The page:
Yet Dr Simpson believes that segregating the village would be a disaster for campaigners and gay rights activists who work tirelessly to abolish homophobia.

“I look forward to the day when there is really no need for the village or Pride parades and we can safely socialize and express affection anywhere regardless of sexuality.

"Because of ingrained homo/lesbo/bi/transphobia, there is lot of work to be done to educate heterosexuals before we can say we are anywhere the point where gayness is as consequential as being left-handed.

“In my experience, many heterosexuals I meet think they are avoiding homophobia simply by being nice to us and many are either very defensive or else just don't get that they can express prejudice through assumptions and habitual behaviour."

Dr Simpson’s colleague Andrew Balmer, sociology lecturer at the University of Manchester, shares similar sentiments on ‘segregation’ and firmly dismisses the idea of keeping the gay village for the LGBT community only.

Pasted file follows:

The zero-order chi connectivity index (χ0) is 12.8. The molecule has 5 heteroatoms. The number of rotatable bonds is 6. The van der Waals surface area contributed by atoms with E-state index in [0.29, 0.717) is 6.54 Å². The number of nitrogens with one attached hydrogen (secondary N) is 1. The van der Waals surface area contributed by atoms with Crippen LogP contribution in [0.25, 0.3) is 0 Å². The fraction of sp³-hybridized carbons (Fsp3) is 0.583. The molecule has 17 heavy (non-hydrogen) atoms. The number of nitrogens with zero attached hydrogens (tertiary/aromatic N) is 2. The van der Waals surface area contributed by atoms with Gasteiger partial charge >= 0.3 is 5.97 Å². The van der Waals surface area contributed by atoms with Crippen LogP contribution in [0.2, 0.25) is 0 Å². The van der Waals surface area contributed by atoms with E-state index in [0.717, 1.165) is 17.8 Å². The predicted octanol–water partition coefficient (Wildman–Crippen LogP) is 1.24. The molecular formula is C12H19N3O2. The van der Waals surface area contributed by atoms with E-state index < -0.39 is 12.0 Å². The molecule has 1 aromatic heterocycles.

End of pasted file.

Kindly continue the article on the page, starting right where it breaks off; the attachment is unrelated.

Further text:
“I don’t think it would be appropriate or even possible to control the Village community to that degree,” he said.

"The financial and cultural success of the village is certainly down, in part, to its openness and inclusiveness of all sexualities and indeed other social groups.

“It never has been and never could be a ‘members only’ area because it’s part of the city that belongs to everyone. Some bars manage a certain image and so the door policies try to reflect that, just like in the city centre some bars have a dress code.

“I think that it is sensible to try to keep the village as inclusive as possible, but important to maintain a safe and celebratory place for minority LGBTQ people.

Mr Balmer points out that all clubs, whether in the Gay Village or not, follow a door policy to eliminate the risks of violence or abuse, however he states that sometimes door staff ‘get it wrong’ which should be limited but ‘not completely overcome’.

“I suspect that even if there wasn’t an official door policy intended to judge sexuality it would still be implicitly there. Door staff have to make quick decisions and a lot of that will be based on their instinctive intuitions about a range of factors, including riskiness, sobriety, image, and – I imagine – sexuality,” he said.